The important thing to remember when climbing Kilimanjaro is that preparation is essential when it comes to mitigating the effects of altitude sickness.
Part of that preparation includes choosing a longer route that lasts at least 8 days, which allows you to acclimatize to the high altitude.
Book your trip with an ethical tour company. They pay your crew fairly which means that your guides rely less on tips and have what they need to help you navigate the mountain safely. The most responsible tour operators will have guides trained in Wilderness First Responder (WFR).
To prepare for possible cases of emergencies, make sure to take out adequate travel medical insurance. Amongst others, your insurance should cover helicopter evacuations and high altitude trekking up to 6,000 meters.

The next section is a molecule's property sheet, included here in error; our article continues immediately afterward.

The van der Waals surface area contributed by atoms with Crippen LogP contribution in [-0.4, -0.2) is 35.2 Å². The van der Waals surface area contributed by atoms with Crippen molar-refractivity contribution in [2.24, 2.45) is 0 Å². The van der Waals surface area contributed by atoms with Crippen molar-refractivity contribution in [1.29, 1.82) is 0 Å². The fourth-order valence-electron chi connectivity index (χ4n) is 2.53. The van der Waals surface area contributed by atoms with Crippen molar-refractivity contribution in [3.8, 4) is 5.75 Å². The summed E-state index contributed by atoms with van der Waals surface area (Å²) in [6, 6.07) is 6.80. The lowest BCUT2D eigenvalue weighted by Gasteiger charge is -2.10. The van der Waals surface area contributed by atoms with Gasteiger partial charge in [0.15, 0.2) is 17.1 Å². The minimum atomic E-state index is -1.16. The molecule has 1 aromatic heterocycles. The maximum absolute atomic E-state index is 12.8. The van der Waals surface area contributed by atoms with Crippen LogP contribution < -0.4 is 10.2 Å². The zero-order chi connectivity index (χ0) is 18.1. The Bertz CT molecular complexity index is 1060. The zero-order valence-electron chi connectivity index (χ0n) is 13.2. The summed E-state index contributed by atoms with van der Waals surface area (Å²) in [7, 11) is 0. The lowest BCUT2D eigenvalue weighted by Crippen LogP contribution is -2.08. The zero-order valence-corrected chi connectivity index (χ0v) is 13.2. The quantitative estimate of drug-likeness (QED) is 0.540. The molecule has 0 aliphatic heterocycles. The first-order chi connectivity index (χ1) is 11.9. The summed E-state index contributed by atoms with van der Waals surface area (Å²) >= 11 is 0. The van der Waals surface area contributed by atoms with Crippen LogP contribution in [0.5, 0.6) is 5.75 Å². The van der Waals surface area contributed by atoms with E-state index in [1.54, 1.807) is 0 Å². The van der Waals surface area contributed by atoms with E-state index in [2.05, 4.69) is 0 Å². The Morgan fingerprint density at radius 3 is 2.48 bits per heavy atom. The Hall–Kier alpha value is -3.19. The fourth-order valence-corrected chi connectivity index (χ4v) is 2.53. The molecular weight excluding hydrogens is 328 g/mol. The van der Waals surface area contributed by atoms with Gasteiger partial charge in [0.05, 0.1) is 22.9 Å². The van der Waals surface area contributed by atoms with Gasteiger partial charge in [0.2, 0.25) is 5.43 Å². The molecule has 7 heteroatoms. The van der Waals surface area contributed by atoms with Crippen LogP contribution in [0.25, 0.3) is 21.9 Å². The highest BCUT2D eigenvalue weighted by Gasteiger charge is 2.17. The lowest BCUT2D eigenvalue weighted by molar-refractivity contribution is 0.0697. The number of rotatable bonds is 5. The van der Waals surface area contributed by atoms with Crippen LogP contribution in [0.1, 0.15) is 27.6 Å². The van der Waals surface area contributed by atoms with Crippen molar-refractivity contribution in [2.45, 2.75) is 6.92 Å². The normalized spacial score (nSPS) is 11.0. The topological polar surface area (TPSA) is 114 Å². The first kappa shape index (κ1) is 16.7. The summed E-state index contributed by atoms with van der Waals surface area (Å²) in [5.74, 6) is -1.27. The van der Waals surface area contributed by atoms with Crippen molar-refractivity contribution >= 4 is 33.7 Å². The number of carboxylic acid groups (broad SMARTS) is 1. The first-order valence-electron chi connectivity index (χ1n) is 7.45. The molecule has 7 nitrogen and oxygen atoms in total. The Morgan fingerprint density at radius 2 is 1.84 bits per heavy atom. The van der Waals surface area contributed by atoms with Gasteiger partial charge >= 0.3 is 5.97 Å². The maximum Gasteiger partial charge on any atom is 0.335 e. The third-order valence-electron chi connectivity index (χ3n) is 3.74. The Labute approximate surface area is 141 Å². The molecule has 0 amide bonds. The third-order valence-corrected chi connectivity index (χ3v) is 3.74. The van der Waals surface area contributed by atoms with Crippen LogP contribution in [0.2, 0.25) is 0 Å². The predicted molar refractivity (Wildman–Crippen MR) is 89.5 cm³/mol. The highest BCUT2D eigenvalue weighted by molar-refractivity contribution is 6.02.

Once on the mountain, the key thing to remember is that if you do fall ill and you are experiencing moderate to severe altitude sickness, then immediate descent is mandatory. You must seek emergency treatment, even if you feel better upon descent.
Kilimanjaro Search & Rescue (KSAR) operate helicopter evacuation services and a high-altitude medical clinic for Kilimanjaro climbers, open 24/7. Watch our interview with KSAR Founder Ivan Braun if you’d like to learn directly from arguably the most knowledgeable expert on Kilimanjaro safety.
By following these basic steps, you can maximize the chances that your Kilimanjaro climb is a safe and enjoyable experience.
At Fair Voyage, we curate the most responsible climb operators and help you compare safety standards across climbing packages. To compare offers and find your best ethical climb: